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Yeah, you read that right: talking to your parents about their drug use can be pretty daunting. It’s usually the other way around. It can be difficult for concerned parents to approach children – at any age! – about their drug use. Imagine having to sit mom or dad down and tell them you don’t want them to do drugs anymore. That’s heartbreaking. If you find yourself in this situation, take a deep breath, and remember that you are coming from a place of love, even if your parents don’t see it that way. Here’s how you can talk to your parents about their drug use.

Write down what you want to say before you approach your parent or parents. It’s easier to say things from a place of caring when you can take the time to write them down. Write down specifically why you want them to stop using drugs. The more specific, the better. If you don’t show them how their behavior is impacting your life, and theirs, it will be more difficult to get them on board with seeking help.

When you have written everything down, ask your parents if you can talk to them about something important. Tell them you have written down some thoughts and you’d like to share them with your parents. Ask them to wait until you are done reading to say anything. It’s important that you are able to get it all off your chest.

After you finish reading your points to them, ask them if they have anything they want to say. You need to be prepared for a few scenarios here: they’ll want to talk more about their drug addiction and want you to help them; they’ll ignore your plea and carry on with their habits; they’ll feel insecure about themselves and might want to be alone, or they’ll act out in another way.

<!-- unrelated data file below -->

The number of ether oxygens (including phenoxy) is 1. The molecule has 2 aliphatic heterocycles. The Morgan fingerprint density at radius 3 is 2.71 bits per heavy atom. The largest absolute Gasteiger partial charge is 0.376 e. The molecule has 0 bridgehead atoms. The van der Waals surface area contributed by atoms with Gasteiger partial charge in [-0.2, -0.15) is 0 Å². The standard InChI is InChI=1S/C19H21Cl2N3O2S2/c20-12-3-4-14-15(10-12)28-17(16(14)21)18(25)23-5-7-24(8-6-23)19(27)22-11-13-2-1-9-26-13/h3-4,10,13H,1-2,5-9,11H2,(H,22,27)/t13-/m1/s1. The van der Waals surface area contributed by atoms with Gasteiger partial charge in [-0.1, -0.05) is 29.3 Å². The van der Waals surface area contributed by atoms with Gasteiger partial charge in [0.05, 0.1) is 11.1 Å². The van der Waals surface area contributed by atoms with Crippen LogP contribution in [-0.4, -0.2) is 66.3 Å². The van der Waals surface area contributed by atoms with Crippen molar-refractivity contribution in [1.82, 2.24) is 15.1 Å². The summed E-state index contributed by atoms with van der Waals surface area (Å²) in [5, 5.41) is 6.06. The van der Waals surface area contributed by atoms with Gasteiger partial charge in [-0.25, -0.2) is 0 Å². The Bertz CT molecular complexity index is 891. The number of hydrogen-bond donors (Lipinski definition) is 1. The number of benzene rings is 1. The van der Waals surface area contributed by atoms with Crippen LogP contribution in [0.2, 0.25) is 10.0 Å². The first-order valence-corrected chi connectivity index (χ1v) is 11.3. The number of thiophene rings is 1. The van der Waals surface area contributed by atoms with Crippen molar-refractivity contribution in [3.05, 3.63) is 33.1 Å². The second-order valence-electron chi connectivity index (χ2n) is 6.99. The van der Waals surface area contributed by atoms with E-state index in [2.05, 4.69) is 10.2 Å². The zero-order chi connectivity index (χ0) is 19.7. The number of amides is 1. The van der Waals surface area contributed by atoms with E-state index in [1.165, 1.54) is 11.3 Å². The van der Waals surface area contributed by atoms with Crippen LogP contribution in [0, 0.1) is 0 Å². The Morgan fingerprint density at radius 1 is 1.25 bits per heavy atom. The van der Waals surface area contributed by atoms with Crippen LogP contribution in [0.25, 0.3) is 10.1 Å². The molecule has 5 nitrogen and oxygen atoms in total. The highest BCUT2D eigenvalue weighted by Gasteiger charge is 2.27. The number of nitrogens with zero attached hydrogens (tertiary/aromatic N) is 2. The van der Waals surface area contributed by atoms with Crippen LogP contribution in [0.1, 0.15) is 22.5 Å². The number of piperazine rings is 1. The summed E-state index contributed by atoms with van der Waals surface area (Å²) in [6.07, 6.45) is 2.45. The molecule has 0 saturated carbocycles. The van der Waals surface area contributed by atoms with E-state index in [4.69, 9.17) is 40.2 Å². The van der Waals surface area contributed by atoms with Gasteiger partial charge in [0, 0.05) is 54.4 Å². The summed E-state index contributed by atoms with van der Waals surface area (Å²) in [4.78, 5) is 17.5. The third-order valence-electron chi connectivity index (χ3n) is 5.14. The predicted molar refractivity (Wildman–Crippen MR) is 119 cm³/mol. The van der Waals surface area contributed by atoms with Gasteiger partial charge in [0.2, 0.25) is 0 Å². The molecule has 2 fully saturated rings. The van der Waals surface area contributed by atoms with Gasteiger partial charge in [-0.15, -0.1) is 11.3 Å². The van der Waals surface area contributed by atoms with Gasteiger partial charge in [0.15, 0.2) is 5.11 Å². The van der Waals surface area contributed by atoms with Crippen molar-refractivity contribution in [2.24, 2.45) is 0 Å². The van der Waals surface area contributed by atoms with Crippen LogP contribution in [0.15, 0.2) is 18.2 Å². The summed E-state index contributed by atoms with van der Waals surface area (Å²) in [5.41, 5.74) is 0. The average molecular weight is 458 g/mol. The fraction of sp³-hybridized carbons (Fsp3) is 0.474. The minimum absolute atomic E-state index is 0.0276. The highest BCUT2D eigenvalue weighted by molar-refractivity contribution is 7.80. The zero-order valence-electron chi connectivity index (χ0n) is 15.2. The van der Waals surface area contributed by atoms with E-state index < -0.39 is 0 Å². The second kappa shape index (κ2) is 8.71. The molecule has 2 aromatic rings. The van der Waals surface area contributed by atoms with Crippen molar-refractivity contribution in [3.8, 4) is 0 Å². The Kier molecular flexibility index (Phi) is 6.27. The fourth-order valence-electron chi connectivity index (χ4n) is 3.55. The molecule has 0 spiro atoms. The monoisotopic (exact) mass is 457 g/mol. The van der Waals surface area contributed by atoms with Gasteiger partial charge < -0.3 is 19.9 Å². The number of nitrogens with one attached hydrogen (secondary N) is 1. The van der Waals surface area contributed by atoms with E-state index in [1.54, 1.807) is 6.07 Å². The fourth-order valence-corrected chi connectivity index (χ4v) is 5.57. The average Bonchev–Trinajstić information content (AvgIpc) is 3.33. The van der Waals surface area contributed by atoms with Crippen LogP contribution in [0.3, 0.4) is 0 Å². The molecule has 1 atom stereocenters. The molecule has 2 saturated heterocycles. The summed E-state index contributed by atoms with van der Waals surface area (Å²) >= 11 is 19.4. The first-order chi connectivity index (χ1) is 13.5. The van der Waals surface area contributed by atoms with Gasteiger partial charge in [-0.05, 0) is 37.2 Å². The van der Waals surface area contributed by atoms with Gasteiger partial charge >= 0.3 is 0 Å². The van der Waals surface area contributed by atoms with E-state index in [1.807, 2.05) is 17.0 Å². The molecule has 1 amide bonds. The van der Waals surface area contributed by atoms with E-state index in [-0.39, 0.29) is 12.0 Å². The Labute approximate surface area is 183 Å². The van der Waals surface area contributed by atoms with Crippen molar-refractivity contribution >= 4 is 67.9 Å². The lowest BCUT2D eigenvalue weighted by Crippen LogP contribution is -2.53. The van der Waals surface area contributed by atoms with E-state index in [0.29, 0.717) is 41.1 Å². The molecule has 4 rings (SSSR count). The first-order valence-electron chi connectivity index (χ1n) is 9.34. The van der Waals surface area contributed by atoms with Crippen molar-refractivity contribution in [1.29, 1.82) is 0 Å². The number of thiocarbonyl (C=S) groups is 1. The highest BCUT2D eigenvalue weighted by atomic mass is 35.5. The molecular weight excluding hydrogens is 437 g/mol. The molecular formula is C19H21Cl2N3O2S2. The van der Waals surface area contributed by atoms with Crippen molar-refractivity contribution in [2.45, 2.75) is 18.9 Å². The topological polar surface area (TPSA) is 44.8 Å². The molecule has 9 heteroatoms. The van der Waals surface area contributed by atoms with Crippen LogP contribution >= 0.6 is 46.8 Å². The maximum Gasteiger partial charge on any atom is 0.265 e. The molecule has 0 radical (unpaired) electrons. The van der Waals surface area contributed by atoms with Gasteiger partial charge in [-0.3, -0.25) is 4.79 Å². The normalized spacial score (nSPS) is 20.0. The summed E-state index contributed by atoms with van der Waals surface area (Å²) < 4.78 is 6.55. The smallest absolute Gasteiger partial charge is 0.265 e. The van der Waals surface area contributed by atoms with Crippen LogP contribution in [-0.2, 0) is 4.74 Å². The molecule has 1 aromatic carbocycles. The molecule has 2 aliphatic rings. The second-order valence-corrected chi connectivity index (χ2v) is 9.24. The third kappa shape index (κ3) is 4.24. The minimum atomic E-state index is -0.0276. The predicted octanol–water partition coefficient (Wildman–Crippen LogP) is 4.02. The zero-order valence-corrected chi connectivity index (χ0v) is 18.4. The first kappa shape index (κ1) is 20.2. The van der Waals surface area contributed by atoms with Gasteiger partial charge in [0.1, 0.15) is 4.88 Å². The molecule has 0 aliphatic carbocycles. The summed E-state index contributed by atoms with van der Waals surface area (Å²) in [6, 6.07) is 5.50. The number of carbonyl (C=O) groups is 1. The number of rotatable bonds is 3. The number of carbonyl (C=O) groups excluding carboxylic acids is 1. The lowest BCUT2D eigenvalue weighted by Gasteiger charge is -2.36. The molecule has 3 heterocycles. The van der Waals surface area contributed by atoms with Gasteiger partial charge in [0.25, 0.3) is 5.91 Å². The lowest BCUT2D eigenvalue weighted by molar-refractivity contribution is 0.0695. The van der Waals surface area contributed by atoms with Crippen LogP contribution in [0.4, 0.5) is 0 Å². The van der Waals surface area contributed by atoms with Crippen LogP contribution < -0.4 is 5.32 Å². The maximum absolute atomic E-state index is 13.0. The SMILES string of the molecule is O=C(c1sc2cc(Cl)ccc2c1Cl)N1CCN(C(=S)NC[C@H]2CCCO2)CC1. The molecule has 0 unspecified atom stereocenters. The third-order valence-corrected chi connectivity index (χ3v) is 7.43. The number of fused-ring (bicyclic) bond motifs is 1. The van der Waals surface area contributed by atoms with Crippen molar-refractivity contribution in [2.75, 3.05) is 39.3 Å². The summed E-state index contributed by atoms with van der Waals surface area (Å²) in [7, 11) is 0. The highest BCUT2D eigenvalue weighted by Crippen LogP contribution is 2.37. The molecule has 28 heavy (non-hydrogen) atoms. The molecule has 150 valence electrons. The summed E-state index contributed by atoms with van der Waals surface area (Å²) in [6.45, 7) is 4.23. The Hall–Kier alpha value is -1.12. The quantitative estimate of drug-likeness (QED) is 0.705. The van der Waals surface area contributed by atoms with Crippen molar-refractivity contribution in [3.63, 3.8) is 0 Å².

The truth is that addiction is hard at any age. It can be especially hard for a child to talk to their parents about their drug use, especially if the child is still living at home or needs the parent to continue to take care of them. Knowing how you feel is important and knowing how you are going to express those feelings can help you get through an already tough situation.

Understand that you can’t “fix” your parents. But you can offer them help and support and ask them what they would like to do to help themselves. It can be very powerful to hear a child ask a parent to give up drugs or to go into rehab; it can be equally difficult to actually do it.

It’s best to try to have this conversation with your parents with your siblings or anyone else that cares about your parents. Doing it alone doesn’t show the impact of their actions outside of your home. By bringing in their parents, or their brothers and sisters, you can show your parents just how much everyone cares about them and wants them to get better.